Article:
“Mandy Patinken Sings Sondheim” by Mandy Patinken

Mandy Patinken is in many ways the Michael Bolton of the Broadway Musical scene. In both cases, the singers are acknowledged even by most of their detractors to have fine voices, but their sometimes frighteningly hammy performance style causes them to get wildly polarized reactions: people either love them or run screaming from the room every time they are played.

For those who are novices to the subject and might be outraged at the comparison I just made, the similarities become a lot clearer on Patinken’s albums than they are in his actual Broadway work. Apart from the LaChiusa Wild Party and the Concert cast of Follies, Patinken usually tones down his trademark mannerisms in his actual Broadway shows…this is particularly true of his two most famous roles in Evita and Sunday in the Park with George. But on his own albums, he tends to let the crazy out, and perhaps no album epitomizes his sheer Mandy-ness as much as this one. The album alternates between slow, drawn-out, almost lugubrious legato singing, wildly hyperactive patter sections and flat-out insane screaming. So if that doesn’t sound like your idea of a good time, this album is probably not for you. If, however, you’re one of the faithful (like me), by all means read on, because I’ve got a treat for you.

This album is the perfect illustration of how to build a true Concept Album entirely out of pre-existing songs. This practice used to be quite common…indeed, when Frank Sinatra essentially invented the Concept Album, this was the approach he used…but it has fallen to the wayside in these singer-songwriter-dominated days. This album is far more than just a standard songwriter anthology…it’s a single unified whole, almost one continuous song, with most of the tracks flowing directly into the next without a break. To illustrate the extent of this, the album was recorded before a live audience, and there are a total of maybe five tracks with applause on them, simply because those are the only places where Patinken stopped singing long enough to allow for it.

I’d argue that of all the Sondheim anthologies I’ve ever heard (and this includes the famous ones that have actually played Broadway, like Side By Side By Sondheim or Putting It Together), this one encapsulates the scope of the man’s artistry better than any other. This is partly becausePatinken sings it like a manic-depressive lunatic, which is exactly the perspective Sondheim generally writes from, but there are certainly other factors.

For one thing, the album frames the entire catalogue with the one Sondheim show Patinken actually appeared in on Broadway, Sunday in the Park with George, beginning and ending with the opening and closing lines of that show. Beyond being something of an obvious choice for Patinken, this has significance because, while Sondheim has never admitted this, the 20thCentury descendant of George Seurat who is the focus of Sunday’s second act is quite obviously an author avatar for Sondheim himself.

The album focuses primarily on the first eight of Sondheim’s ten peak-period shows. There are only three selections from his Sixties Broadway productions, one from each of the three (“Free” from A Funny Thing Happened on the Way to the Forum, “Everybody Says Don’t” from Anyone Can Whistle, and “Take the Moment” from the Richard Rodgers collaboration Do I Hear a Waltz?, the only song here not written solely by Sondheim). Oddly enough, the obscure television musical Evening Primrose gets two selections here (“If You Can Find Me, I’m Here” and “When?”), although given that Patinken was the first to make that score available on recording back in 1990, that’s probably not too terribly surprising.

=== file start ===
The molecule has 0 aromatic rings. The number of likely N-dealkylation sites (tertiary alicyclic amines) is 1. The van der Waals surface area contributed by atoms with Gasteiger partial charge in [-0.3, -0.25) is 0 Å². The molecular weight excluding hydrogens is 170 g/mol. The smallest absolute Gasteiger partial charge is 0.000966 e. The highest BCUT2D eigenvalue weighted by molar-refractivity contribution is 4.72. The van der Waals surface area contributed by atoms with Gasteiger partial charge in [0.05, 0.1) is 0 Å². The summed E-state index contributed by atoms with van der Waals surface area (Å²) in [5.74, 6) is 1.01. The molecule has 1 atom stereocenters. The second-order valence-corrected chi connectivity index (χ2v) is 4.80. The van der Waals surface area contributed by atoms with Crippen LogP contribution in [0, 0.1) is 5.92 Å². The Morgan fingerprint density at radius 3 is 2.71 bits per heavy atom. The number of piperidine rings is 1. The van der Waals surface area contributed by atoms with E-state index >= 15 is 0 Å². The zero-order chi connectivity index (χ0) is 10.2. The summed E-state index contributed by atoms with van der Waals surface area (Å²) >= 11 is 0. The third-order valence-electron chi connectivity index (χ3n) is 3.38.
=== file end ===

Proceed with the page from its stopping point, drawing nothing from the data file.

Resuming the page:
There is also one song from the Dick Tracy film included (interestingly, Patinken opted here for “Live Alone and Like It” rather than the song he himself had performed in the film, “What Can You Lose?”). For some reason, nothing from the last two shows of Sondheim’s peak era, Assassinsor Passion, was included. Granted, the songs in Assassins are probably too situation-specific for this album’s purposes, but it seems a shame to exclude Passion, as songs like “Happiness”, “I Wish I Could Forget You”, and “Loving You” would have been natural choices for this kind of project. Perhaps Patinken simply saw them as too obvious, given that Passion is already structured in much the same way as this album.

As the album’s neurotic torment gradually seems to grow quieter and more peaceful over the course of the second disc, culminating in an exquisitely gentle solo rendition of the central chorus number “Sunday” from Sunday in the Park with George, it feels like the climax to a hard-won journey toward inner peace. And the closing lines of the album…the same as the lines that close Sunday’s second act…have never sounded as much like Sondheim’s personal credo as they do here: “White—a blank page or canvas. His favorite. So many possibilities”. If you are looking for a way to get the full impact of the Sondheim experience without actually listening to his entire catalogue of cast albums, then, 1. Why? but 2. This album is probably your best bet. And even if you’re not looking for that kind of shortcut, or have already heard the catalogue of works in question, this album is well worth hearing just to further refine your understanding of both of the artists involved.

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